4. The Assemblage: Technology and Typology

Durrington Walls is sited on Middle Chalk, a type of chalk in which flint of workable size and quality occurs naturally (Richards 1990, 6; Harding 1990, 214-15). Within the limits of identification it would appear that the vast majority of the flint worked and used on the site was derived from local sources and worked locally to suit immediate needs. This, in some cases, involved the use of thermally flawed surface nodules, which is indicated by incidences of thermally flawed cores and flakes with thermal platforms. One thing now clear is that since the excavation of the ditch at Durrington Walls occurred last, it cannot have been the source for the majority of the worked flint in the area of the East Entrance. Given the large size of the assemblage, this is of some significance. It must be considered whether surface nodules could have been present in large enough numbers to have been the main source of worked flint for the site. If not then other sources must be sought, the most obvious of which are the small flint mines that lie just to the north-east of the monument (Booth and Stone 1952). Suggesting that they were the main source of flint would be contrary to previous opinion, which has described the mines as shallow, short-lived and capable of producing only poor-quality tabular flint (Harding 1990, 215). In keeping with the general attitude towards flint procurement in the later Neolithic, it is possible that the level of consumption of flint at the East Entrance meant that quantity, rather than quality, of flint available from the mine was the important factor. This would contrast with common perceptions of flint mines as locales for procuring the highest quality of raw material.

Technologically, nearly all of the worked flint from Durrington Walls is of a uniform character. In keeping with other late Neolithic assemblages, the technology is what is perhaps best described as ad hoc and expedient. Whereas the controlled production of blades and elongate flakes in the earlier Neolithic reveals continuity with Mesolithic flint-working practices, by the later Neolithic these long-standing working traditions had broken down. In their place was a pragmatic reduction strategy that most often involved the working of broad flake cores, which were often multi-platform (Edmonds 1995, 81-2; 1998, 254; Butler 2005, 155-8; Fig. 8). This technique of reduction is wasteful in character and is a widespread feature of late Neolithic flint technology, one that is emphasised in areas where flint occurs naturally.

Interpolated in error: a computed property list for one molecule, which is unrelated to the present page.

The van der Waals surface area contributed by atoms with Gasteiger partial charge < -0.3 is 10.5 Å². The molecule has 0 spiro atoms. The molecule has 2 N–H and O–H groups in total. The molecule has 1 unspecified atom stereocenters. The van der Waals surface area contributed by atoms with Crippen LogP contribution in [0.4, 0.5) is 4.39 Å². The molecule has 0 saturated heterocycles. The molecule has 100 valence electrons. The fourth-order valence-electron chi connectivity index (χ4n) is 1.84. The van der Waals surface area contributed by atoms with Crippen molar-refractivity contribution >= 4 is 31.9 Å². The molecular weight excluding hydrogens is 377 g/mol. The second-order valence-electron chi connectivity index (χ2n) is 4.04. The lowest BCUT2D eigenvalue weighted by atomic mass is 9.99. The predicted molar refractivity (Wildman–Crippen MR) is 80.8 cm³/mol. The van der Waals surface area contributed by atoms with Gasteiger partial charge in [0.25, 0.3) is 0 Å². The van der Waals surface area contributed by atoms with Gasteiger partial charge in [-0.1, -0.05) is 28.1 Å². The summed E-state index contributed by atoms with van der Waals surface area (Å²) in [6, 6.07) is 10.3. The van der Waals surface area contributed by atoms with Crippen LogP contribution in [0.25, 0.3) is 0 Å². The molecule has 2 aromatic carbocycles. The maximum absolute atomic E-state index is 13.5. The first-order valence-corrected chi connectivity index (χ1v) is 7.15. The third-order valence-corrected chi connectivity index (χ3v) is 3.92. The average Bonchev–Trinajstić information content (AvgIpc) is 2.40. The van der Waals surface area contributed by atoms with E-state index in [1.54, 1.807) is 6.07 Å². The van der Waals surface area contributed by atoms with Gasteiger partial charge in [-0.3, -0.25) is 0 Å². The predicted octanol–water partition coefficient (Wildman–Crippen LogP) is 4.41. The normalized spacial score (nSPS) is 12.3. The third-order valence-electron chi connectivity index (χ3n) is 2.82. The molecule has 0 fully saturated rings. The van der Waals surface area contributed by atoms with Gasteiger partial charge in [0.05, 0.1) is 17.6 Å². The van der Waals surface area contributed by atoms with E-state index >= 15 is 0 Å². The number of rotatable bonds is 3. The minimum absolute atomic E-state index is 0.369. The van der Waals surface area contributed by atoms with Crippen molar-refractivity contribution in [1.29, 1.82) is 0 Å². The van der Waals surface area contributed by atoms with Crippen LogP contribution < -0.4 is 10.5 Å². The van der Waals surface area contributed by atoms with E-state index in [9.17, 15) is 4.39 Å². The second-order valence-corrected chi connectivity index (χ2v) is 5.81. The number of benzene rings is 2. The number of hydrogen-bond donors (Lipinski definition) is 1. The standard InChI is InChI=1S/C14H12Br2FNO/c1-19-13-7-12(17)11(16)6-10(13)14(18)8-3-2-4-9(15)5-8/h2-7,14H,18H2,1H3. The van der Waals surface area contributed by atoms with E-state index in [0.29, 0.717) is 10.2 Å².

Figure 8

Figure 8: Typical late Neolithic multi-platform cores from the Stonehenge Environs ploughsoil assemblages

Given the nature of the technology and the presence of readily available raw material, it is to be expected that debitage (flakes, cores, chips and irregular waste) dominates the assemblage making up nearly 98% of the material from the area of the East Entrance. This is not to say, however, that all flakes should be viewed as purely waste material. One of the principal tasks on the site would have been the butchery of carcasses and the cutting up of cooked meat and, if conducted using unretouched flakes, such tasks are likely to leave few macroscopic traces, if any. Unfortunately the heavy degree of patination on the material makes a microwear study of the Durrington Walls assemblage extremely difficult. However, the potential for the use of unretouched flakes is clearly shown from the analysis of the Early Neolithic midden at the Eton Rowing Lake where it is estimated that 50-65% of the flakes had been utilised (Allen et al. 2004, 90). Given the often pragmatic and unspecialised attitude towards the working of flint in the later Neolithic, it is quite feasible that this pattern of use of unretouched flakes could have been replicated at Durrington Walls.